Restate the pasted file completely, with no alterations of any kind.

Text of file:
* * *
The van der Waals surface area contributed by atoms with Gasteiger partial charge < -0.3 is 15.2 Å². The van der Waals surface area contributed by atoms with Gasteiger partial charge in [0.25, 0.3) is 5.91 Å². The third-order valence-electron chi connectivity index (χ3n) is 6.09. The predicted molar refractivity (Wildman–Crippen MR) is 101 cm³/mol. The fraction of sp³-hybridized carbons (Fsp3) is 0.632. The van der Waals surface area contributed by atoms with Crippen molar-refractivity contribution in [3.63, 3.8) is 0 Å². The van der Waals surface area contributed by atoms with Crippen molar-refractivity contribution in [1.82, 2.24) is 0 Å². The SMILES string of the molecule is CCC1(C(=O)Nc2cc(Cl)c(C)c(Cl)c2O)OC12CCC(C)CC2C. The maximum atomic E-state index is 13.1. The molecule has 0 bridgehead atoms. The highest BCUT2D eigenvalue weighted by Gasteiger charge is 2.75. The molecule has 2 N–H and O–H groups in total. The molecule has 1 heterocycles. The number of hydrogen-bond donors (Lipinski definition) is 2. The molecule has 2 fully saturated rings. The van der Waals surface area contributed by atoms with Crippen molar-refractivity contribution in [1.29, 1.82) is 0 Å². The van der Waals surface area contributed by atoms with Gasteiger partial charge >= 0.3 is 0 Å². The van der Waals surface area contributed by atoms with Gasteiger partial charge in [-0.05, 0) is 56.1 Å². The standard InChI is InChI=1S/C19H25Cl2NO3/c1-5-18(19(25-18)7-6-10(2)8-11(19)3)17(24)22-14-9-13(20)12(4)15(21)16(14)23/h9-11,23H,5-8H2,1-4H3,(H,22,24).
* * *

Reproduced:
The van der Waals surface area contributed by atoms with Gasteiger partial charge < -0.3 is 15.2 Å². The van der Waals surface area contributed by atoms with Gasteiger partial charge in [0.25, 0.3) is 5.91 Å². The third-order valence-electron chi connectivity index (χ3n) is 6.09. The predicted molar refractivity (Wildman–Crippen MR) is 101 cm³/mol. The fraction of sp³-hybridized carbons (Fsp3) is 0.632. The van der Waals surface area contributed by atoms with Crippen molar-refractivity contribution in [3.63, 3.8) is 0 Å². The van der Waals surface area contributed by atoms with Crippen molar-refractivity contribution in [1.82, 2.24) is 0 Å². The SMILES string of the molecule is CCC1(C(=O)Nc2cc(Cl)c(C)c(Cl)c2O)OC12CCC(C)CC2C. The maximum atomic E-state index is 13.1. The molecule has 0 bridgehead atoms. The highest BCUT2D eigenvalue weighted by Gasteiger charge is 2.75. The molecule has 2 N–H and O–H groups in total. The molecule has 1 heterocycles. The number of hydrogen-bond donors (Lipinski definition) is 2. The molecule has 2 fully saturated rings. The van der Waals surface area contributed by atoms with Crippen molar-refractivity contribution in [1.29, 1.82) is 0 Å². The van der Waals surface area contributed by atoms with Gasteiger partial charge >= 0.3 is 0 Å². The van der Waals surface area contributed by atoms with Gasteiger partial charge in [-0.05, 0) is 56.1 Å². The standard InChI is InChI=1S/C19H25Cl2NO3/c1-5-18(19(25-18)7-6-10(2)8-11(19)3)17(24)22-14-9-13(20)12(4)15(21)16(14)23/h9-11,23H,5-8H2,1-4H3,(H,22,24).